REFLEX-Study – Final Report

Risk Evaluation of Potential Environmental Hazards From Low Frequency Electromagnetic Field Exposure Using Sensitive in vitro Methods

A project funded by the European Union
under the programme
Quality of Life and Management of Living Resources
Key Action 4 “Environment and Health”
Contract: QLK4-CT-1999-01574
Start date: 01 February 2000
End date: 31 May 2004
Acronym: REFLEX


Based on the state of knowledge acquired during the last 50 years of research on possible biological effects of electromagnetic fields (EMF), the majority of the scientific community is convinced that exposure to EMF below the existing security limits does not cause a risk to the health of the general public. However, this position is questioned by others, who are of the opinion, that the available research data are contradictory or inconsistent and therefore, unreliable. As a consequence, it is necessary that the methodology applied in EMF research to be considerably improved and complemented by the most recent molecular biological techniques. In the REFLEX project, biological effects of extremely low frequency
electromagnetic fields (ELF-EMF) and radio frequency electromagnetic fields (RF-EMF) are studied using sophisticated and diverse research methodologies separately since it is assumed that the generation of effects, if verifiable at all, may be based on different mechanisms.

Many laboratory investigations have been performed to test the hypothesis that ELF-EMF exposure may constitute a risk to the health of people. This hypothesis is almost entirely based on epidemiological studies, some of which indicate that ELF-EMF may contribute to the development of leukaemia in children, and other cancers in adults chronically exposed in residential environments or occupational settings (NRPB 2001; California EMF Program 2002; IARC Monographs 2002). The existing uncertainty is a source of increasing concern for the public, the health authorities and also the industry. In vitro studies have shown that ELF-EMF induces significant biological alterations in a variety of cells and tissues. These changes concern the up-regulation of several early response genes, including c-myc (Jin et al. 2000), c-fos (Rao and Henderson 1996) and hsp70 mRNA (Goodman and Blank 1998), thus increasing the production of stress inducible heat shock proteins (Goodman and Henderson 1988; Tokalov and Gutzeit 2003). In spite of this, it is still an unsolved issue whether or not exposure to ELFEMF may promote pathological processes such as carcinogenesis and if so, whether or not the field effects are exerted through mechanisms influencing the genome of cells, cell proliferation, differentiation or programmed cell death (apoptosis). Results from several studies have indicated that ELF-EMF does not exert any direct genotoxic effect, but may promote carcinogenesis indirectly by interfering with the signal transduction pathways of cells (Blackman et al. 1985; Liburdy et al.1993). Of course, the present uncertainty could considerably be diminished by increasing our knowledge on the parameters of the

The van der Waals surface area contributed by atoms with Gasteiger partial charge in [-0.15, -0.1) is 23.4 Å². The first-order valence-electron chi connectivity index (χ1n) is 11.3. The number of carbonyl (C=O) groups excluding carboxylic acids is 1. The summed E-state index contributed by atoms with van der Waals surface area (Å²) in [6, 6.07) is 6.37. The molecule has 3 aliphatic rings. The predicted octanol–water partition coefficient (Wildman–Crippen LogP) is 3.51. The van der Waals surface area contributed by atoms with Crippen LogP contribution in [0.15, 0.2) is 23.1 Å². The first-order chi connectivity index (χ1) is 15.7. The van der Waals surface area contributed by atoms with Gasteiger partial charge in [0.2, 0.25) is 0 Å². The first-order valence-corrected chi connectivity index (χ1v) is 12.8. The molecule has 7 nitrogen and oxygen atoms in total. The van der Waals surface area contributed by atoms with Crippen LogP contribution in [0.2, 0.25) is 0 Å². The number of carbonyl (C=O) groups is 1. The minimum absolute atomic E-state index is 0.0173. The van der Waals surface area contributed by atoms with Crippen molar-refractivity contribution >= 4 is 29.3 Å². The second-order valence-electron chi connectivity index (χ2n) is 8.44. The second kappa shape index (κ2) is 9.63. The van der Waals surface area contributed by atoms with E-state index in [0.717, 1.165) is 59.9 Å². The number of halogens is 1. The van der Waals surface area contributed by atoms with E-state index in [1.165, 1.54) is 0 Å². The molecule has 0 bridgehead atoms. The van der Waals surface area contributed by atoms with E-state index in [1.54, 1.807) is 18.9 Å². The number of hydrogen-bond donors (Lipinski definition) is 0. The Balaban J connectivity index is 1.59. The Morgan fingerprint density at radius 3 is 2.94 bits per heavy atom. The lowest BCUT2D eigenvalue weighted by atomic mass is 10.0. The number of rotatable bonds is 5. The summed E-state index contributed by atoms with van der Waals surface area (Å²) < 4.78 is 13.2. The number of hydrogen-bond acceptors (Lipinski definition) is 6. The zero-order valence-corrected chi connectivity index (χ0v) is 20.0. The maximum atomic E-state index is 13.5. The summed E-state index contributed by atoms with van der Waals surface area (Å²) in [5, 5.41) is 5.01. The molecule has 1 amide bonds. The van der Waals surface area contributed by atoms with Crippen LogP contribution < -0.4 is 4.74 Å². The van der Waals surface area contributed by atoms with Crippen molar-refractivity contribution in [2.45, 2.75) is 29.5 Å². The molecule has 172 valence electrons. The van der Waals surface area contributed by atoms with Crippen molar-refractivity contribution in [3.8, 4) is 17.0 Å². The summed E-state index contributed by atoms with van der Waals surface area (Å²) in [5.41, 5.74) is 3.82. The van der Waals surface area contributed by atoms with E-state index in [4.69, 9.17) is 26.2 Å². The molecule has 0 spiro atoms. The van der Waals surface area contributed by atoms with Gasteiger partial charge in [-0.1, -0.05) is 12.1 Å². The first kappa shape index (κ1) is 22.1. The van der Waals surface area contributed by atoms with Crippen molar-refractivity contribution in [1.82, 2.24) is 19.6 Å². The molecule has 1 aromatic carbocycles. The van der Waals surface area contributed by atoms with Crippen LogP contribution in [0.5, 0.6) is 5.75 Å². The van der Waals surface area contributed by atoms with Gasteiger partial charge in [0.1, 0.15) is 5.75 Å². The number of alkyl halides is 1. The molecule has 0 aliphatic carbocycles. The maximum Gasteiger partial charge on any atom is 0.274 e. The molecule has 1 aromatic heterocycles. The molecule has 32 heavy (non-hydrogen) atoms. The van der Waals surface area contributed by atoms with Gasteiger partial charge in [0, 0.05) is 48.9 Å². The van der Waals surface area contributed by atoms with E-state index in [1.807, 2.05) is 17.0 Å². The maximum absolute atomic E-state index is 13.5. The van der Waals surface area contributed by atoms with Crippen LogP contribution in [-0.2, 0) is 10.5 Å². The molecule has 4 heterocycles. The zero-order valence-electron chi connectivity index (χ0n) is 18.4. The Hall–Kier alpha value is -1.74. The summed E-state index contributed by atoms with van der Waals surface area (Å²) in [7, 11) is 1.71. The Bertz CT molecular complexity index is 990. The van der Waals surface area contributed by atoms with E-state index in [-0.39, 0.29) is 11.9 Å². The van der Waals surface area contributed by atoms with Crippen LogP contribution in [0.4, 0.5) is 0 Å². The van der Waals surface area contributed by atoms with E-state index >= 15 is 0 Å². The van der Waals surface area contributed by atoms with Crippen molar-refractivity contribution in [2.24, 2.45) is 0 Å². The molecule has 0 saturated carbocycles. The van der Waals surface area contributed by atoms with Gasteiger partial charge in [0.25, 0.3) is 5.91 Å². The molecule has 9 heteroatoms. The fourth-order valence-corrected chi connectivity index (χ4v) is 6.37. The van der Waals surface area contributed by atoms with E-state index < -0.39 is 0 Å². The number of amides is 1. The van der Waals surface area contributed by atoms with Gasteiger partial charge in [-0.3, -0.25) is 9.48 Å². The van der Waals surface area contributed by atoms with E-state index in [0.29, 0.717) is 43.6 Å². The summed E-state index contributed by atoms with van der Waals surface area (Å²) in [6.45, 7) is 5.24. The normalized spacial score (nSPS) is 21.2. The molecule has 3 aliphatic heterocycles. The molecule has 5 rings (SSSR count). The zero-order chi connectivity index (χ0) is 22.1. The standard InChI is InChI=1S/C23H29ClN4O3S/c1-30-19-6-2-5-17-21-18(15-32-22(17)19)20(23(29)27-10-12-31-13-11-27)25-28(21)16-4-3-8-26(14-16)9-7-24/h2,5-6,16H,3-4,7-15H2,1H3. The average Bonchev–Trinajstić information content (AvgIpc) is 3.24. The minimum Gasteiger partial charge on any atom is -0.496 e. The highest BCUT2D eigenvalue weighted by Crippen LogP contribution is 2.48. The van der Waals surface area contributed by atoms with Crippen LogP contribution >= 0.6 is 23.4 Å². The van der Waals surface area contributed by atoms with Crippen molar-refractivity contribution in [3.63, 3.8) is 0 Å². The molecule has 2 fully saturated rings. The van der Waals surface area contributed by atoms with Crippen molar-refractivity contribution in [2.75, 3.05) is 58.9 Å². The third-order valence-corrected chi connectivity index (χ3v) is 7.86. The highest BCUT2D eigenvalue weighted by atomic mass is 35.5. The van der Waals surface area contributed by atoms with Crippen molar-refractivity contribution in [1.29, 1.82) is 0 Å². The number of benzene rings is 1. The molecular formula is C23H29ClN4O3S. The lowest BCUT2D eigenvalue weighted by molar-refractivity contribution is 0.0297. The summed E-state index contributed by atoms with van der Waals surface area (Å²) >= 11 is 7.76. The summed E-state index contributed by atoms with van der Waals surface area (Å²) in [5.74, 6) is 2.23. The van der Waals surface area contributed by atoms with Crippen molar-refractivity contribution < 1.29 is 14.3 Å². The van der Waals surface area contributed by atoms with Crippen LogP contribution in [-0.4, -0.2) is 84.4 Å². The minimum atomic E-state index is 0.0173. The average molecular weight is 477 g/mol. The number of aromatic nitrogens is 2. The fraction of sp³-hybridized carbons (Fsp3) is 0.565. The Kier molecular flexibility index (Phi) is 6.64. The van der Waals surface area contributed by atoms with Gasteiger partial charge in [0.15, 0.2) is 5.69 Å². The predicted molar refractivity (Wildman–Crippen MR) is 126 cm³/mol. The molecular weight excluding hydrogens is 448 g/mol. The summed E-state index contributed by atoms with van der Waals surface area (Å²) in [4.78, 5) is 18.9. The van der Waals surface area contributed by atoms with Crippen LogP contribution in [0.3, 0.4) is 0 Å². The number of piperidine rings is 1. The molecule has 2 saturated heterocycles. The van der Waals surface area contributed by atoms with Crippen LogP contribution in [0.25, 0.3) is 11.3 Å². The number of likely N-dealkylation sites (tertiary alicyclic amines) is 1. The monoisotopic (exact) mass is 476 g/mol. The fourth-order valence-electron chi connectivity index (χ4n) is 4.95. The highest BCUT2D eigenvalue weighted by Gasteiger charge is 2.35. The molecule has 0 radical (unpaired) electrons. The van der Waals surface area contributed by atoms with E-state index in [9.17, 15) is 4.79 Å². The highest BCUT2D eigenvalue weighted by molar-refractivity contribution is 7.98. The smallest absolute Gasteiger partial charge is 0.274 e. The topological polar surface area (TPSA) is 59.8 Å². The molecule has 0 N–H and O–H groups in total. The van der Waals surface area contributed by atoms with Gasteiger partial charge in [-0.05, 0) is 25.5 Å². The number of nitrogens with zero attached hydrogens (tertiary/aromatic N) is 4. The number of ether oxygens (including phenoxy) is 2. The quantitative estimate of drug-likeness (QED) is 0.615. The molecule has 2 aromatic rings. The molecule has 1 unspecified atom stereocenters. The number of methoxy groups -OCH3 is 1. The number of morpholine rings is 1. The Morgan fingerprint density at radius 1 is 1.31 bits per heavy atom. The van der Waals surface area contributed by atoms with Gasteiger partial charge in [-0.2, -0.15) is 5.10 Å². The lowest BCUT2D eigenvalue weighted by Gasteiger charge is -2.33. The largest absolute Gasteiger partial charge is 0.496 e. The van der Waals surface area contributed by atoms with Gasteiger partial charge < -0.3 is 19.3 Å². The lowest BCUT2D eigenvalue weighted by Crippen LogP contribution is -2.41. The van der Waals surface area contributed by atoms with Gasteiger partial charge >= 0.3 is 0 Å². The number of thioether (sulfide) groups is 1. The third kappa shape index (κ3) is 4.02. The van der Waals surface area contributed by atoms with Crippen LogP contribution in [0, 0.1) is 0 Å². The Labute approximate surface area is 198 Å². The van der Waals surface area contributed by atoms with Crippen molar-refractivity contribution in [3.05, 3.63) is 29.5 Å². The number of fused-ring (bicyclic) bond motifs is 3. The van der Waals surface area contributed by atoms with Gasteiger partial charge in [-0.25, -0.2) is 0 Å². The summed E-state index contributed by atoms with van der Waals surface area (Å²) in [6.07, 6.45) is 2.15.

electromagnetic field which are critical for the generation of biological effects and of the biological systems which are crucial for the occurrence of pathological cellular events.